Sandra Woodruff: Secrets of Fat-Free Baking (recipes are much of a muchness, but plenty of tips on using fruit purees and other fat replacers, and converting existing recipes.)
Alice Medrich: Chocolate and the Art of Low Fat Desserts (wonderful)
Patty Neeley: Sweet Deceptions (good if you want something really junky; she uses a lot of nonfat creamer in her recipes, though)
Susan Purdy: Have Your Cake and Eat It Too (she doesn't reduce fat as much as I would, but a good, moderate starting point)
Rose Reisman: Divine Indulgences (again, quite moderate. Some interesting stuff here, including Passover-friendly desserts and a chapter on Soy Sweets.)

Cooking Light has a website at www.cookinglight.com
Sarah Phillips (author of The Healthy Oven Baking Book, which is out of print, but good if you can find it) has a baking website at http://www.cooking911.com/index.htm which includes a lot of her low-fat baking pointers.
If you want to go all out, check out the searchable archives at www.fatfree.com
This is a huge compilation of recipes from the Fat Free mailing list, including a plethora of desserts. The recipes here are also vegetarian, and often vegan.

There are also a lot of other good low-fat baking resources online. A quick Google search will turn up a pile for you.
 
386
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Joined May 11, 2001
Sorry for opening a can of worms. I really didn't know the bad things about canola oil. Thanks for the info. It made me examine canola oil more closely. I read the FDA document on it and yes it does contain erucic acid but only 0.3 to 1.2%. Before 1971, it contained up to 60% which would definitely be not too good for you. I found a good site that seemed unbiased: Canola: Truth or Fiction. I know from my days as a botany student that rapeseed used for canola was produced via traditional breeding techniques and not genetic modification. That was over 5 years ago, but I doubt genetically modified varieties have proliferated. In any case, I tend to use different oils for whatever I'm cooking and I use small amounts, so I'm not too worried for the little bit of canola oil that I do use. It usually takes me 3 months or so to finish the smallest bottles at the grocery store.

I agree with CompassRose. Alice Medrich's Chocolate and the Art of Low Fat Desserts is a great book. The recipes do not produce anything that could be called health food, but each recipe does have less than 30% fat. Another baking book I like is the Eating Well Dessert Cookbook. The recipes generally use fruit purees, buttermilk or yogurt with a couple of tablespoons of oil.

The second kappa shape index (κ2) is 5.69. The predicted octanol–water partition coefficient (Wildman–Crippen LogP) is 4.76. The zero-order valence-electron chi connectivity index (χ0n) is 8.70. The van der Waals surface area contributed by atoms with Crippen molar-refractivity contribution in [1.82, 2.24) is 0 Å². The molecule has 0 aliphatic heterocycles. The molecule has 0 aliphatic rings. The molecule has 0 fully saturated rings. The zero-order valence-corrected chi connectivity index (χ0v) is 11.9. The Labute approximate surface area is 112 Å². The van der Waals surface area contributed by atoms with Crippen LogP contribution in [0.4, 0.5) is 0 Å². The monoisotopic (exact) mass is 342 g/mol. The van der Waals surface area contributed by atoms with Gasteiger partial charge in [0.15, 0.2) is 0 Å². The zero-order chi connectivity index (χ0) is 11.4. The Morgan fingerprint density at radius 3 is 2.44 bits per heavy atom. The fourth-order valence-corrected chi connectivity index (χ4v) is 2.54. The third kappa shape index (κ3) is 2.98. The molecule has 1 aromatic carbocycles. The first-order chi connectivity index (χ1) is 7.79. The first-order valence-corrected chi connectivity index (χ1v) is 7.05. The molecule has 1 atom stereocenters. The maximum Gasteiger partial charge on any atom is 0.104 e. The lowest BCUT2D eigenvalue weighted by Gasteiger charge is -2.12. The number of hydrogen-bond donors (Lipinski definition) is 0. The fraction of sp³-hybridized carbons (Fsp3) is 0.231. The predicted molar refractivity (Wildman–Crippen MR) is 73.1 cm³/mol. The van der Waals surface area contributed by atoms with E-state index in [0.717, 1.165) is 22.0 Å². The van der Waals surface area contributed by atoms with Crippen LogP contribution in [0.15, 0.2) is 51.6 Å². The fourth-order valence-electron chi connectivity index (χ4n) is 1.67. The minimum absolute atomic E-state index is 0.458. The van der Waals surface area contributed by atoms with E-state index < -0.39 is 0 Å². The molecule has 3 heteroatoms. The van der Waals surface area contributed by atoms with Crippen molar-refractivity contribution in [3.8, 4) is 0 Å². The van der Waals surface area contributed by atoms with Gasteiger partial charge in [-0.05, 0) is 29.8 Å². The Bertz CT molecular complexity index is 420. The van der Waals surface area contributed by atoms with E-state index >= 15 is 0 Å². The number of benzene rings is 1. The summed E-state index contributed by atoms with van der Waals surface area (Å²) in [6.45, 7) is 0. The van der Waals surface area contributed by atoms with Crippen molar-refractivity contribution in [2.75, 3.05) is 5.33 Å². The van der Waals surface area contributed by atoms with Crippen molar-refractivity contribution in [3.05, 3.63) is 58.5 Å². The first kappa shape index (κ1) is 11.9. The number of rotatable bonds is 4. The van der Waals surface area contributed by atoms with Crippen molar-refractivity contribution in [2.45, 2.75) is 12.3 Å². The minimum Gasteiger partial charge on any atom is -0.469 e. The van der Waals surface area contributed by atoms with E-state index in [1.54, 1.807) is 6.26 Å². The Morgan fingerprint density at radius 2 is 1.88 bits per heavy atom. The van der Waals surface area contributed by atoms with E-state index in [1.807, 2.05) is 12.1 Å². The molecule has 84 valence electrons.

1,640
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Joined Mar 6, 2001
What an incredible amount of knowledge you've accumulated CompassRose! I will print out your recommendations just incase someone asks for these types of products from me in the future. Thank-you!
 
1,389
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Joined Jul 24, 2001
Dear Risa!

No you didn't open the can of worms, or if you did this what we suppose to do in discussion forums! :)

Dear Wendy.
Before starting replying to you about what I am thinking of the article that Nancy posted, I possed my self this simple question:
if I had to choose between the 2$ olive poison that Italians sell as olive oil and the canola oil what would I choose.

After thinking for a while I would choose the Italian crap.Only because I am used in consuming olive oil.That's all and I am honest to you.

Of course the fact the canola oil is produced by genetically modified seeds influenced my decision.
Genetical modifications is something very serious. Is not as choosing another brand's hard disk for your pc.

On the other hand I have friends in NY that they boast that they spend money for their health and they buy organic olive oil and in the same time they are having 10 donuts for breakfast...

I think that in food, prejudice and habbit play a very important role. Education plays it's role also but we have to change level first.

As I hate vegeterians who try to persuade us that we have to pasture in order to stay healthy I hate those who say "eat olive oil unless you want to die". I do not belong to those people :)
As long as we have access to reliable information ( and allow me here to remark that articles in newspapers are not SO reliable ) we have the right to make our own decisions.

I just want to ask my sister who is participating in Educational programes about Nutrition and she has started her campaign for the elimination of fat with the substitution of olive oil, if she would drink every day a table spoon of canola because she is drinking olive oil every morning to keep her skin healthy...

And since she is preparing some olive oil based homemade cosmetics for her hair and skin , if she would use canola even on her hair...

I think that if you use it for preparing your cookies you can use it for your hair :)

Last by not least I want to thank CompassRose for this excellent post. It's amazing who many things you learn around here!!

:)